- Infection with the mosquito-borne Zika virus during pregnancy can cause the baby to be born with a small head (microcephaly)
- A research team from Florida State University, the Johns Hopkins University and the National Institutes of Health investigated compounds that are already in use, in clinical trials or pharmacologically active to find a drug that is effective against the Zika virus.
- One possible candidate is niclosamide, a drug that is used in the treatment of tapeworm infection and is safe in pregnancy. Another is emricasan, which is being investigated in certain liver diseases.
Niclosamide, a drug that is used for tapeworm infections and emricasan, which is being tested for certain liver diseases, may be the answer to the Zika virus. Researchers from the Florida State University, the Johns Hopkins University and the National Institutes of Health concluded the same; the findings of their research were published in Nature Medicine.
The Zika virus had recently threatened to disrupt the Olympic Games in Rio, Brazil. Several babies whose mothers were infected with the virus during pregnancy were born with small heads and brains, a condition referred to as microcephaly. The urgency to find a cure for the condition prompted researchers to test several compounds for their effectiveness against the Zika virus.
The researchers tested around 6000 compounds. They identified compounds that stopped the Zika virus from multiplying and others that stopped the virus from killing fetal brain cells.
One of the compounds that prevented the virus from multiplying was niclosamide. Niclosamide is an anthelmintic drug hat is approved for the treatment of tapeworm infection. It belongs to the FDA pregnancy Category B, and is considered relatively safe for use in pregnancy. This plus point could enable its use in pregnant women with the Zika virus, the population that needs the medication the most.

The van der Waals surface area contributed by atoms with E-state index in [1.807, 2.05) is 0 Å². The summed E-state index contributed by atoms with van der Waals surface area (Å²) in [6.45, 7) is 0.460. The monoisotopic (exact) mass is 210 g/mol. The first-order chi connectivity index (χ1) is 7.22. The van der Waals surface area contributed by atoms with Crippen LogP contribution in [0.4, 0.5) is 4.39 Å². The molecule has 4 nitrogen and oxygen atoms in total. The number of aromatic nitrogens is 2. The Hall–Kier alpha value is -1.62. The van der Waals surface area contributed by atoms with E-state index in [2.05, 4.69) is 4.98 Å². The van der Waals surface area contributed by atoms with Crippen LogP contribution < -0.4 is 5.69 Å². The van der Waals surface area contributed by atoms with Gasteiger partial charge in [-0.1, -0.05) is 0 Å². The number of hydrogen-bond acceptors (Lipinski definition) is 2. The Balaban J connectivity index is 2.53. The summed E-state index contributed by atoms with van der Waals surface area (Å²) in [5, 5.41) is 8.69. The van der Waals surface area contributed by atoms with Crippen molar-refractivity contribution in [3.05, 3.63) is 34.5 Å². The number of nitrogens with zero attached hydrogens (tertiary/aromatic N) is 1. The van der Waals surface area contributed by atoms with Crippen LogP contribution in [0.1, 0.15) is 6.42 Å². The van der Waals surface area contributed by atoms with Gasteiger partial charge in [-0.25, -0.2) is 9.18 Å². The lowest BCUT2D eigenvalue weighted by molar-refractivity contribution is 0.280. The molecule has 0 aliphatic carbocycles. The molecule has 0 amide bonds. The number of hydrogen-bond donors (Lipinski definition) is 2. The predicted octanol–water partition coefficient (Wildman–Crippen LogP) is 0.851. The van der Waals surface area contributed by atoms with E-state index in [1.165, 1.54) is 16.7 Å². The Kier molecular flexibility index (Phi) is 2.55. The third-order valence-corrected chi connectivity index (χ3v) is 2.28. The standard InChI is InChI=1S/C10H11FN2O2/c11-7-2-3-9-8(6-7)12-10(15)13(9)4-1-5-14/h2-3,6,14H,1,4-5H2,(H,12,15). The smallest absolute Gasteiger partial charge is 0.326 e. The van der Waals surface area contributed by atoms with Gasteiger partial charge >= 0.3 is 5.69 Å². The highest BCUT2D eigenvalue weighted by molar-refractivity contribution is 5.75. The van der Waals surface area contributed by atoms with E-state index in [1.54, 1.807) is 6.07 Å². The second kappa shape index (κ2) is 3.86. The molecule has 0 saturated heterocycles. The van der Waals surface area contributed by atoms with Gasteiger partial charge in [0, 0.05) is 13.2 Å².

However, there still remain several hurdles to cross before the drug can be used to treat Zika infection. It is not known if the drug can produce the same effect in the human body against the virus as it produced in the laboratory.
Niclosamide is not much absorbed from the digestive tract into the blood, therefore, it remains to be seen how the medication will reach the virus in the rest of the body. The exact dosage and treatment regimen for Zika has still to be established. Niclosamide is currently not available in the United States.
Another compound, emricasan, a caspase inhibitor was found to prevent death of immature brain cells caused by the Zika virus in the laboratory and therefore has the potential to protect against microcephaly. Emricasan is currently in clinical trials for the treatment of certain liver problems. Nine other compounds prevented the replication of the virus. Using a combination of antiviral and brain-protective compounds provided additional protection to the brain cells.
The Zika virus is spread through the bite of an infected Aedes aegypti mosquito, through sexual transmission and from the mother to the baby. Currently, the only way to prevent the infection is to keep mosquitoes at bay. Treatment for the infection is not available; most people respond to symptomatic treatment.
- Xu M et al. Identification of small-molecule inhibitors of Zika virus infection and induced neural cell death via a drug repurposing screen. Nature Medicine (2016) doi:10.1038/nm.4184
- NIH Collaboration Helps Advance Potential Zika Treatments - (https://www.nih.gov/news-events/news-releases/nih-collaboration-helps-advance-potential-zika-treatments)